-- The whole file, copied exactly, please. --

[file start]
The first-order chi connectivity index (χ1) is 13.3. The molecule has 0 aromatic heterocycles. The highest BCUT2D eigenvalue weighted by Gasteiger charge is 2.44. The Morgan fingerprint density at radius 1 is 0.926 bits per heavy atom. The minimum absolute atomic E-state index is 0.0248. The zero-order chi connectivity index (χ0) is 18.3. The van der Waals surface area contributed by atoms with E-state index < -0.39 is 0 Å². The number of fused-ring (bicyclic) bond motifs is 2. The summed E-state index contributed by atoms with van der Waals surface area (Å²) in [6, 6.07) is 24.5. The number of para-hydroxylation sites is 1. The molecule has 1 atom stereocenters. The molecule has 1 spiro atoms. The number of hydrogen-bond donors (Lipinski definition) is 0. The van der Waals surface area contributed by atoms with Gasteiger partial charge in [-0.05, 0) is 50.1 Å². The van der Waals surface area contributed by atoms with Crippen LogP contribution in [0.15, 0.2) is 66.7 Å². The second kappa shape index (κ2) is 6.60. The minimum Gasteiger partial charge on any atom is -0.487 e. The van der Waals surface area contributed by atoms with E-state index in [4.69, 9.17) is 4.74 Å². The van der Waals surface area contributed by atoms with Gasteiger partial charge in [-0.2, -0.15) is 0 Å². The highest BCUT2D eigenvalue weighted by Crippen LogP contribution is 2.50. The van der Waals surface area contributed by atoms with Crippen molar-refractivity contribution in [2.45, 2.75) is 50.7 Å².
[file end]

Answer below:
The first-order chi connectivity index (χ1) is 13.3. The molecule has 0 aromatic heterocycles. The highest BCUT2D eigenvalue weighted by Gasteiger charge is 2.44. The Morgan fingerprint density at radius 1 is 0.926 bits per heavy atom. The minimum absolute atomic E-state index is 0.0248. The zero-order chi connectivity index (χ0) is 18.3. The van der Waals surface area contributed by atoms with E-state index < -0.39 is 0 Å². The number of fused-ring (bicyclic) bond motifs is 2. The summed E-state index contributed by atoms with van der Waals surface area (Å²) in [6, 6.07) is 24.5. The number of para-hydroxylation sites is 1. The molecule has 1 atom stereocenters. The molecule has 1 spiro atoms. The number of hydrogen-bond donors (Lipinski definition) is 0. The van der Waals surface area contributed by atoms with Gasteiger partial charge in [-0.05, 0) is 50.1 Å². The van der Waals surface area contributed by atoms with Crippen LogP contribution in [0.15, 0.2) is 66.7 Å². The second kappa shape index (κ2) is 6.60. The minimum Gasteiger partial charge on any atom is -0.487 e. The van der Waals surface area contributed by atoms with E-state index in [4.69, 9.17) is 4.74 Å². The van der Waals surface area contributed by atoms with Gasteiger partial charge in [-0.2, -0.15) is 0 Å². The highest BCUT2D eigenvalue weighted by Crippen LogP contribution is 2.50. The van der Waals surface area contributed by atoms with Crippen molar-refractivity contribution in [2.45, 2.75) is 50.7 Å².